08 Feb Is your content marketing too ‘retail’?
Is your content marketing ‘too retail’?
What are you trying to achieve with your content marketing and social media? What is your strategy?
Are you targeting end consumers and trying to raise awareness of yourself, your practice, or of issues in the hope of generating immediate enquiries?
Or are you targeting potential referrers and more sophisticated prospects and hoping to more clearly differentiate yourself, nurture long-term relationships with a community of influencers or prospects in the hope that they might select you over your competition, when they get to that stage.
Is it all about SEO? Or is it about converting website visitors? Or something else? Or all of the above?
Just about all strategies and tactics can be effective if followed in a disciplined and consistent manner, but I see many law practices seemingly following a confused strategy – not sure of their audience, their strategy, their message or their primary media. Maybe you recognise that you need to be ‘on’ social media, but then struggle to make it work for you.
So, are you clear on your strategy?
Retail and professional content strategies
Two of the alternative strategies that can be seen in the legal profession are what I call ‘professional’ and ‘retail’ content marketing strategies
The comparison below is a bit simplistic and generalising, but I hope it gets the idea across:
Both strategies can work, but are you using the right one? Recently, I have seen a number of legal practices following a ‘retail’ content marketing strategy when this doesn’t fit with the rest of their positioning, marketing and business development activity.
Consider the following:
- The vast majority of prospective clients prefer to choose their legal advisors on the basis of a referral
- 80.8% of referrals check out your website (Hinge Marketing, 2017). Many also check out social media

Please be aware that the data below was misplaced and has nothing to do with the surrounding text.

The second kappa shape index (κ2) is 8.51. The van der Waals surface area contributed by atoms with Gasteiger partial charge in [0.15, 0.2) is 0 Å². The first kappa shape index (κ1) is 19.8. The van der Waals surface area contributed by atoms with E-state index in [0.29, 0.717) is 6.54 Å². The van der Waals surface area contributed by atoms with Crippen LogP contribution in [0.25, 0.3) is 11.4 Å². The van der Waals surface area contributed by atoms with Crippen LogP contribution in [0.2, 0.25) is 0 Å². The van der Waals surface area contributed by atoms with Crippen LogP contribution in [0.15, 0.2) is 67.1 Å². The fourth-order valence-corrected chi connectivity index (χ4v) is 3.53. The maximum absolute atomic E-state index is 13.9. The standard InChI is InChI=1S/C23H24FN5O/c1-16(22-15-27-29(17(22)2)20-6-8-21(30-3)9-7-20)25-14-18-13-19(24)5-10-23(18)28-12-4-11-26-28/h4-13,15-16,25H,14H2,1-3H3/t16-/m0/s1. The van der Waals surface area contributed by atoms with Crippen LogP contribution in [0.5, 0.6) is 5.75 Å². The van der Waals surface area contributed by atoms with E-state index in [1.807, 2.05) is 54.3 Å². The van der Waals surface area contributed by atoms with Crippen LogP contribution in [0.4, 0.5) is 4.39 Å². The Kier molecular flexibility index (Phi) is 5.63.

- 23.5% ruled out a firm because of poor quality content (Hinge Marketing, 2017)
The fact is that the buyers of legal services are increasingly sophisticated and self-directed. They prefer to find, compare, select and buy rather than being sold to. Too much push can be a turn-off.
Increasingly, they are unlikely to respond to simple awareness-based marketing because they know that not all lawyers are the same, and they want to choose the best for them. They are going to check you out – and one of the few things they can check is your content. Does this build trust, engage and differentiate you enough to get prospects to actually pick up the phone?
In the mature legal services market where lawyers, even specialist lawyers, are not difficult to find, prospective clients increasingly look for reasons to choose one lawyer over another. The challenge is not only to raise awareness, but to differentiate and build trust.
Does your content marketing do this?
Those clients that contact you because of retail-based content marketing (simplistic, promotional, awareness-based, or ‘push’ posts) are likely to be less sophisticated, more difficult to convert and more price sensitive. Are these the type of clients you want?
For me, most legal practices (there are exceptions) should be looking for their content marketing to:
• educate and engage
• be useful and interesting enough to share
• demonstrate expertise
• let potential clients sample their thinking and approach
• nurture leads
• differentiate you from rival solicitors or practices
• build your brand – either personal or practice
• build a community of influencers
• build trust
This means that it should mostly avoid sales language, generic alerts and promotions. You should be generous rather than stingy with relevant practical guidance. You should target your ideal clients not the less sophisticated masses. Poor quality content and the wrong strategy might actually be harming your practice.
High quality content become even more important if SEO (search engine optimisation) is an important part of your marketing strategy.
Many types of content and content marketing can boost your ranking and help attract visitors to your site. But what happens then? These prospects will be ‘low trust’ and harder to convert than referred visitors and your website will have to work so much harder to convert them.
Does the content on your website and on your social media platforms differentiate, build trust and persuade?